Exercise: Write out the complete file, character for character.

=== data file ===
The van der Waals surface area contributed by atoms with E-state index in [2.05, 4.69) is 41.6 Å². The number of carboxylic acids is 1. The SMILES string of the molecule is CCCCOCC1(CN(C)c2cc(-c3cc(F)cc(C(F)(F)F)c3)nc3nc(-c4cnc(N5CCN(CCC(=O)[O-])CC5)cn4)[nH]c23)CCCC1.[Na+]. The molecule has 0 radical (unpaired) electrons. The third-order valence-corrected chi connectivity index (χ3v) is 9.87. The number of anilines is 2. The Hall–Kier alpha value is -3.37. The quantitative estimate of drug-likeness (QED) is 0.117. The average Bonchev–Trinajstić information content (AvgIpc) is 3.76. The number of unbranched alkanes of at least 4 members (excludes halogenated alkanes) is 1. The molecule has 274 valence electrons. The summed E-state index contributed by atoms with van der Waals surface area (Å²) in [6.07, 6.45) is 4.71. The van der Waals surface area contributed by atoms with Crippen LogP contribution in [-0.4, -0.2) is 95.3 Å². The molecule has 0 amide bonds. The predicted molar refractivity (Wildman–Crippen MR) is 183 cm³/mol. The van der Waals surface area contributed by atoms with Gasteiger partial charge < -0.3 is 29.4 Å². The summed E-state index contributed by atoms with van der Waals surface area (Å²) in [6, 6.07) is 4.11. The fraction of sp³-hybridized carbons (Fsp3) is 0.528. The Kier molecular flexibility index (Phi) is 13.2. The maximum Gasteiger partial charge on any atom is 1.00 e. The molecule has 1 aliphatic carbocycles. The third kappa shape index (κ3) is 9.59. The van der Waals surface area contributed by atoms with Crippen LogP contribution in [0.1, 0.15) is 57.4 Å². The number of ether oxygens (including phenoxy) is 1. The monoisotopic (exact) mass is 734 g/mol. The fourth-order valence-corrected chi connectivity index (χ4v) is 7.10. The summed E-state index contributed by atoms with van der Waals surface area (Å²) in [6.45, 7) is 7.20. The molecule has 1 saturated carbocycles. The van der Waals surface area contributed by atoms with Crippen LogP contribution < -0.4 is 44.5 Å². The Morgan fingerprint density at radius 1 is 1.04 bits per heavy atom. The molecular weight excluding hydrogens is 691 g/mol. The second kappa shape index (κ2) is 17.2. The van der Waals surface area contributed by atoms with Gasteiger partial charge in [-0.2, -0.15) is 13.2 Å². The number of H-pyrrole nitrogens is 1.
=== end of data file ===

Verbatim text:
The van der Waals surface area contributed by atoms with E-state index in [2.05, 4.69) is 41.6 Å². The number of carboxylic acids is 1. The SMILES string of the molecule is CCCCOCC1(CN(C)c2cc(-c3cc(F)cc(C(F)(F)F)c3)nc3nc(-c4cnc(N5CCN(CCC(=O)[O-])CC5)cn4)[nH]c23)CCCC1.[Na+]. The molecule has 0 radical (unpaired) electrons. The third-order valence-corrected chi connectivity index (χ3v) is 9.87. The number of anilines is 2. The Hall–Kier alpha value is -3.37. The quantitative estimate of drug-likeness (QED) is 0.117. The average Bonchev–Trinajstić information content (AvgIpc) is 3.76. The number of unbranched alkanes of at least 4 members (excludes halogenated alkanes) is 1. The molecule has 274 valence electrons. The summed E-state index contributed by atoms with van der Waals surface area (Å²) in [6.07, 6.45) is 4.71. The van der Waals surface area contributed by atoms with Crippen LogP contribution in [-0.4, -0.2) is 95.3 Å². The molecule has 0 amide bonds. The predicted molar refractivity (Wildman–Crippen MR) is 183 cm³/mol. The van der Waals surface area contributed by atoms with Gasteiger partial charge < -0.3 is 29.4 Å². The summed E-state index contributed by atoms with van der Waals surface area (Å²) in [6, 6.07) is 4.11. The fraction of sp³-hybridized carbons (Fsp3) is 0.528. The Kier molecular flexibility index (Phi) is 13.2. The maximum Gasteiger partial charge on any atom is 1.00 e. The molecule has 1 aliphatic carbocycles. The third kappa shape index (κ3) is 9.59. The van der Waals surface area contributed by atoms with Crippen LogP contribution in [0.1, 0.15) is 57.4 Å². The number of ether oxygens (including phenoxy) is 1. The monoisotopic (exact) mass is 734 g/mol. The fourth-order valence-corrected chi connectivity index (χ4v) is 7.10. The summed E-state index contributed by atoms with van der Waals surface area (Å²) in [6.45, 7) is 7.20. The molecule has 1 saturated carbocycles. The van der Waals surface area contributed by atoms with Crippen LogP contribution < -0.4 is 44.5 Å². The Morgan fingerprint density at radius 1 is 1.04 bits per heavy atom. The molecular weight excluding hydrogens is 691 g/mol. The second kappa shape index (κ2) is 17.2. The van der Waals surface area contributed by atoms with Gasteiger partial charge in [-0.2, -0.15) is 13.2 Å². The number of H-pyrrole nitrogens is 1.